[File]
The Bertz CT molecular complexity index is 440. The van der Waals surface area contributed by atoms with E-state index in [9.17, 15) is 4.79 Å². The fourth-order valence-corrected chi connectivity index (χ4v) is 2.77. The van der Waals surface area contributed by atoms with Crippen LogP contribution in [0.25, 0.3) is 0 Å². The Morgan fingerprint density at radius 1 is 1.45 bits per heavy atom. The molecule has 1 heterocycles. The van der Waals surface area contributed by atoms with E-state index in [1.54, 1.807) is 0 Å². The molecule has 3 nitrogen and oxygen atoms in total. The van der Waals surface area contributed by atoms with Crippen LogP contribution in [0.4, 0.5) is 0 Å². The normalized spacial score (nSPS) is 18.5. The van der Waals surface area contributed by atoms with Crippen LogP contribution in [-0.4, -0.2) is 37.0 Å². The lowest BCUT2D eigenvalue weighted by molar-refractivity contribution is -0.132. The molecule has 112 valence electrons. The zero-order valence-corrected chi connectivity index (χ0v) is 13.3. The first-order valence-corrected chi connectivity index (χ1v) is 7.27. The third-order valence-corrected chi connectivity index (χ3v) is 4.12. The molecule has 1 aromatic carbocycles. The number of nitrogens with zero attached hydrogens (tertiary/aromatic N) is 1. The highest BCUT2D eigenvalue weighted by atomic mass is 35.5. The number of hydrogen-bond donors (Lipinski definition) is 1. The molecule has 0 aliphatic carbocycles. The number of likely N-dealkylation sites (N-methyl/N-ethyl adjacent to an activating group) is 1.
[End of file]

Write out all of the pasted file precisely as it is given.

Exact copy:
The Bertz CT molecular complexity index is 440. The van der Waals surface area contributed by atoms with E-state index in [9.17, 15) is 4.79 Å². The fourth-order valence-corrected chi connectivity index (χ4v) is 2.77. The van der Waals surface area contributed by atoms with Crippen LogP contribution in [0.25, 0.3) is 0 Å². The Morgan fingerprint density at radius 1 is 1.45 bits per heavy atom. The molecule has 1 heterocycles. The van der Waals surface area contributed by atoms with E-state index in [1.54, 1.807) is 0 Å². The molecule has 3 nitrogen and oxygen atoms in total. The van der Waals surface area contributed by atoms with Crippen LogP contribution in [0.4, 0.5) is 0 Å². The normalized spacial score (nSPS) is 18.5. The van der Waals surface area contributed by atoms with Crippen LogP contribution in [-0.4, -0.2) is 37.0 Å². The lowest BCUT2D eigenvalue weighted by molar-refractivity contribution is -0.132. The molecule has 112 valence electrons. The zero-order valence-corrected chi connectivity index (χ0v) is 13.3. The first-order valence-corrected chi connectivity index (χ1v) is 7.27. The third-order valence-corrected chi connectivity index (χ3v) is 4.12. The molecule has 1 aromatic carbocycles. The number of nitrogens with zero attached hydrogens (tertiary/aromatic N) is 1. The highest BCUT2D eigenvalue weighted by atomic mass is 35.5. The number of hydrogen-bond donors (Lipinski definition) is 1. The molecule has 0 aliphatic carbocycles. The number of likely N-dealkylation sites (N-methyl/N-ethyl adjacent to an activating group) is 1.